Eye Carumba! The Wolverhampton Minor Eye Conditions (MECs) service has inspired a song and music video, created by a talented University of Wolverhampton student.
Thanks to a collaboration between Wolverhampton CCG and the University of Wolverhampton, Daniel Tween kept his eyes on the prize and developed a catchy tune, which you can listen to here.
Daniel beat off his competitors to win top spot in a song writing competition aiming to raise awareness of the MECs in Wolverhampton, a new service where patients can now get their eye related conditions related at their local opticians instead of going to A&E.
‘Bringing eye care into focus’, has an eye-popping ukulele sound and focuses on the benefits of going to the opticians for your eye concerns, meaning you don’t have to wait for hours in an emergency room.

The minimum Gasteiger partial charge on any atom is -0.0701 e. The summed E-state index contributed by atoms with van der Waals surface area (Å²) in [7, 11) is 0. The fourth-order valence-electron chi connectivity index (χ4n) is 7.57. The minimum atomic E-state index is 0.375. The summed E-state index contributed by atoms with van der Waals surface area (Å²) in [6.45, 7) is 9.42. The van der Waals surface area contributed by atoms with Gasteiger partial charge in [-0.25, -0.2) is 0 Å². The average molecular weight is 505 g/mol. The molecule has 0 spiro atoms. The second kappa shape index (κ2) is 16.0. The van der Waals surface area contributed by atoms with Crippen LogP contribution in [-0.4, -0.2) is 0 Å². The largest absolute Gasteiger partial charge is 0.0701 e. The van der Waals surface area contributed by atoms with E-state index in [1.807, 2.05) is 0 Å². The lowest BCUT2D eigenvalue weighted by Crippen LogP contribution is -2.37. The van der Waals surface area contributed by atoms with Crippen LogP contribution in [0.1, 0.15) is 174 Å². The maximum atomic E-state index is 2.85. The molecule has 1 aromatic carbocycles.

Daniel is proud of what he’s produced and enjoyed writing a song with so many eye-catching (sorry) puns:
“It was really fun! I had a great writing and filming the song, I’ve used eye services before so I understand how important they can be so I really wanted to inject a bit of fun into going to get your eyes checked”
Dr Bush, Wolverhampton GP & Clinical Lead of NHS Wolverhampton CCG is hoping that the message behind Dan’s song will help reduce this number even further;
“There is some great musical talent in the University, and Dan has done a fantastic job of highlighting the convenience of MECs to local people, who can now avoid those lengthy waits at A&E and the GP.”
Eye conditions that can be treated by MECS include red eyes or eyelids, irritation and inflammation of the eye, significant recent risky sticky discharge from the eye and recent sudden reduced vision among many others. Opticians are able to provide treatment in a more local and convenient way, as well as provide prescriptions to help take the pressure of emergency services.